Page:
Manual Reference Pages - TEST::NOWARNINGS (3)
Test::NoWarnings - Make sure you didnt emit any warnings while testing
For scripts that have no plan
thats it, you dont need to do anything else
For scripts that look like
use Test::More tests => x;
use Test::More tests => x + 1;
In general, your tests shouldnt produce warnings. This modules causes any
warnings to be captured and stored. It automatically adds an extra test that
will run when your script ends to check that there were no warnings. If
there were any warings, the test will give a not ok and diagnostics of
where, when and what the warning was, including a stack trace of what was
going on when the it occurred.
If some of your tests <B>are supposed toB> produce warnings then you should be
capturing and checking them with Test::Warn, that way Test::NoWarnings
will not see them and so not complain.
The test is run by an END block in Test::NoWarnings. It will not be run
when any forked children exit.
Simply by using the module, you automatically get an extra test at the end
of your script that checks that no warnings were emitted. So just stick
at the top of your script and continue as normal.
If you want more control you can invoke the test manually at any time with
The warnings your test has generated so far are stored in an array. You can
look inside and clear this whenever you want with warnings() and
clear_warnings, however, if you are doing this sort of thing then you
probably want to use Test::Warn in combination with Test::NoWarnings.
use vs require
You will almost always want to do
If you do a require rather than a use, then there will be no automatic
test at the end of your script.
If warning is captured during your test then the details will output as part
of the diagnostics. You will get:
By default, all warning messages will be emitted in one block at the end of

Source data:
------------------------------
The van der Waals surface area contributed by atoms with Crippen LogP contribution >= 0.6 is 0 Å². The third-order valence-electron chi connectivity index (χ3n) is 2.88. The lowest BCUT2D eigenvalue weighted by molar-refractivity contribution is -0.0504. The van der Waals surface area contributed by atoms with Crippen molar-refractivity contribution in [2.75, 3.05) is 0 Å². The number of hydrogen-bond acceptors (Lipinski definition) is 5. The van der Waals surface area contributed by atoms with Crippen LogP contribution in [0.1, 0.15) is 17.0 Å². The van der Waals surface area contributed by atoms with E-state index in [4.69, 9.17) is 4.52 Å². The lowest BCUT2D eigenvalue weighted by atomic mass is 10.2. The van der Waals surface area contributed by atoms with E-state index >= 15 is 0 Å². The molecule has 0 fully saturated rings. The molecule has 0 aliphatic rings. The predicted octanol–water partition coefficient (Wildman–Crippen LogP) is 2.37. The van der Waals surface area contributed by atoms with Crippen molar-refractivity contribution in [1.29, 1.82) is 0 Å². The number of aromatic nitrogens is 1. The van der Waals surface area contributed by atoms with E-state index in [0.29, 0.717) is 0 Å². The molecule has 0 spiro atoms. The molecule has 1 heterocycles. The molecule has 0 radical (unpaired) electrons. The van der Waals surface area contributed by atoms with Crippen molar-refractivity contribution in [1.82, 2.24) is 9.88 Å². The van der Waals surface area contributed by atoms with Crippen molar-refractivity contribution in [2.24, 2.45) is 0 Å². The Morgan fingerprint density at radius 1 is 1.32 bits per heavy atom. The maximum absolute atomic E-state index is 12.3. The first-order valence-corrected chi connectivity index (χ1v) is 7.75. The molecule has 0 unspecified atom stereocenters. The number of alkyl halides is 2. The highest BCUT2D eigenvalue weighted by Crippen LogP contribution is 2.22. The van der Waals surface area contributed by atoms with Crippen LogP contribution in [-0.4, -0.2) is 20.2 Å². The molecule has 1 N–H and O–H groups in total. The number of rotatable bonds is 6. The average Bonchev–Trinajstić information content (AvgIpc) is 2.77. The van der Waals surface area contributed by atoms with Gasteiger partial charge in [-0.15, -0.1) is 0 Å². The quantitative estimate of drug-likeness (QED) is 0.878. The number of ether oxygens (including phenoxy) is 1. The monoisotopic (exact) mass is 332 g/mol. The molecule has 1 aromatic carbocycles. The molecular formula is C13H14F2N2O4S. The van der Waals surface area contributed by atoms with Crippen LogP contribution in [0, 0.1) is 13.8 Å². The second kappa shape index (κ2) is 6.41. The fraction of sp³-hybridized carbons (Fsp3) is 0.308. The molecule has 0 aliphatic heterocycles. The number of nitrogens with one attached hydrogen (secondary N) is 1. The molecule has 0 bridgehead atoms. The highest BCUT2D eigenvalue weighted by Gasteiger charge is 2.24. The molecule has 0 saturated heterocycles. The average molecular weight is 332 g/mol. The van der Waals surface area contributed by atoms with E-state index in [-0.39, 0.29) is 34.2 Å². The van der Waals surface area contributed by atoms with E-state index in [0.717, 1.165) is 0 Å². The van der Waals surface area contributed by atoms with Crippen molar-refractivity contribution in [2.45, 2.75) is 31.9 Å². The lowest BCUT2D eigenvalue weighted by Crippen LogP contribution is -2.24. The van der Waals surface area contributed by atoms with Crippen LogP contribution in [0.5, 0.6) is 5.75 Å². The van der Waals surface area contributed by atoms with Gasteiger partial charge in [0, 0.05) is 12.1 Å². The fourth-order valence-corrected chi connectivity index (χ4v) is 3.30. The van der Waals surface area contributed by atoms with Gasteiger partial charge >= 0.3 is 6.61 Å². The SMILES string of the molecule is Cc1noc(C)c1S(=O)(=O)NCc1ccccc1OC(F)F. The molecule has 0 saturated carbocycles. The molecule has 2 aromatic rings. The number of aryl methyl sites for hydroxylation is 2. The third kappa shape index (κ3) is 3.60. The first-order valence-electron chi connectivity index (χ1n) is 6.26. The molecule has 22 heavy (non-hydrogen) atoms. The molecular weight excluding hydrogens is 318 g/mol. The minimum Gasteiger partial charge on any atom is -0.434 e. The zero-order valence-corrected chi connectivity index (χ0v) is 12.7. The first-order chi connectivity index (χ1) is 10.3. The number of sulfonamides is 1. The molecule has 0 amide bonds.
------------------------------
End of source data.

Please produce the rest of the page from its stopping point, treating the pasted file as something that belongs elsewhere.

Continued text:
your test script.
the number and name of the test that was executed just before the warning
(if no test had been executed these will be 0 and )
the message passed to warn,
a full dump of the stack when warn was called, courtesy of the Carp
The :early pragma
One common complaint from people using Test::NoWarnings is that all of the
warnings are emitted in one go at the end. While this is the safest and
most correct time to emit these diagnostics, it can make debugging these
As of Test::NoWarnings 1.04 you can provide an experimental :early pragma
when loading the module to force warnings to be thrown via diag at the time
that they actually occur.
use Test::NoWarnings :early;
As this will cause the diag to be emitted against the previous test and not
the one in which the warning actually occurred it is recommended that the
pragma be turned on only for debugging and left off when not needed.
This checks that there have been warnings emitted by your test scripts.
Usually you will not call this explicitly as it is called automatically when
your script finishes.
This will clear the array of warnings that have been captured. If the array
is empty then a call to had_no_warnings() will produce a pass result.
This will return the array of warnings captured so far. Each element of this
array is an object containing information about the warning. The following
methods are available on these object.
Get the message that would been printed by the warning.
Get a stack trace of what was going on when the warning happened, this stack
trace is just a string generated by the Carp module.
Get a stack trace object generated by the Devel::StackTrace module. This
will return undef if Devel::StackTrace is not installed.
Get the number of the test that executed before the warning was emitted.
Get the name of the test that executed before the warning was emitted.
When counting your tests for the plan, dont forget to include the test that
runs automatically when your script ends.
Bugs should be reported via the CPAN bug tracker at
For other issues, contact the author.
This was previously known as Test::Warn::None
Fergal Daly <firstname.lastname@example.org>
Adam Kennedy <email@example.com>
Copyright 2003 - 2007 Fergal Daly.
Some parts copyright 2010 - 2011 Adam Kennedy.
This program is free software and comes with no warranty. It is distributed
under the LGPL license
See the file LGPL included in this distribution or
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